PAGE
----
I saw you on television yesterday morning. I woke up to your work. To the blood, the screams, the deaths. I saw how you once again reigned terror on an occasion that should have been full of love and light. Concerts and festivals are escapes for us, a chance to sing our troubles away, yet you came guns blazing and brought fear into our lives.
You’ve been in the news a lot lately—stabbings in Europe, explosions around the world, school kids losing their lives. You’ve been a constant presence in our world, and this can’t keep happening.
Dear Hate, it’s time to understand that you won’t ever win, for every act of unimaginable terror you reign down, this world will respond with kindness and strength. John Lennon said over 50 years ago, “You may say I’m a dreamer but I’m not the only one.” He was right, and his words stand just as true today. There are more people who believe in the power of spreading the light, of stomping out the darkness.
Dear Hate, you have wounded us. You have broken our hearts, but not our spirits. You may have murdered the most people in American history. Today, even I felt your power, for before the sadness sunk in, you arrived in the form of hate for the man who could kill so many, hate for the culture we are living in, hate that this is becoming more and more normal.
But guess what? I refuse to allow myself to give in to you. Instead, I let myself feel the sorrow and fear, and then I rose with only love and light.
Dear Hate, you need to know that you will never win, for I will triumph. I will conquer all.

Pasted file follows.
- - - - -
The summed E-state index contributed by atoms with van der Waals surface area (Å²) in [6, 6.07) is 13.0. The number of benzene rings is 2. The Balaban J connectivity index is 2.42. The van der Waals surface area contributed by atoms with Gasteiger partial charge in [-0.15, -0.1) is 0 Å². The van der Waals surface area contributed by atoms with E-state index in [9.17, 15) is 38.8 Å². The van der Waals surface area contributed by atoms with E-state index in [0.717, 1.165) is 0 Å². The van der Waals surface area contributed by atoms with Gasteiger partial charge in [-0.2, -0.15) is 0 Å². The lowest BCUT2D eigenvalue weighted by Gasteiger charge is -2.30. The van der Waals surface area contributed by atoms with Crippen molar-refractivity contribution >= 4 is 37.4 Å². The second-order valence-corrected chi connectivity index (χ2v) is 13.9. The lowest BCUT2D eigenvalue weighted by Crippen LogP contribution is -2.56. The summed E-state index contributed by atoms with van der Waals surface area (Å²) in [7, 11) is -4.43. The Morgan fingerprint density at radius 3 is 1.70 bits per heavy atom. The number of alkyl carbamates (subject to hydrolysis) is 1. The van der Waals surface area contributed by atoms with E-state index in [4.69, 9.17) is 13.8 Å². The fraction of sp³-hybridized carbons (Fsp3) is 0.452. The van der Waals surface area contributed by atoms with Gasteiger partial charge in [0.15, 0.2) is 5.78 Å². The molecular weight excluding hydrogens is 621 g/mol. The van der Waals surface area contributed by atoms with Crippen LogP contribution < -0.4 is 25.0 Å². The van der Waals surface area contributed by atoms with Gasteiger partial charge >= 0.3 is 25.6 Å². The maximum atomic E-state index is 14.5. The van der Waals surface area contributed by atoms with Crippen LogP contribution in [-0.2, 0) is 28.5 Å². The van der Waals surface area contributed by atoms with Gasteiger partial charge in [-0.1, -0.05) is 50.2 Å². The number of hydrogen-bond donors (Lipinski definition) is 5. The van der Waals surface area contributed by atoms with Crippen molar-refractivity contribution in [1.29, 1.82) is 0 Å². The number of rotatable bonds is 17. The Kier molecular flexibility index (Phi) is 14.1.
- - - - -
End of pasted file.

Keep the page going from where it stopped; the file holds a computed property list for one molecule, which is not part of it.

We will respond to your hate by gathering to remember those we lost. We will donate blood, money, and our time to the survivors. We will march against you, united in the desire for peace.
Dear Hate, you are powerful, and Sunday night, you definitely made your presence known. But so did I. In the quiet, between the gunfire raining down, I was there. I was there in the husband who shielded his wife, in the stranger who ran back into the line of fire to save those hedidn’t know. I was there in the firefighters and EMS, in the doctors and nurses, in the singers and artists. I battled you that night, and will continue to do so. It will happen each and every time you try and bring your terror down.
Dear Hate, you may have caused us to cry, to feel fear, but you also reminded us to unite, to refuse to allow you to win. It’s because of you, and events like Sunday night, that we are reminded to live in the moment, in the now.
Dear Hate, we’ve seen what you can do. Now it’s time to see what we are capable of—the power that we have once we together choose me over you.
I’ve showed my strength and will continue to do so, long after your fire has been blown out. You can’t win—we won’t let you. So hang up your hat and accept defeat.
Author: Michele Genzardi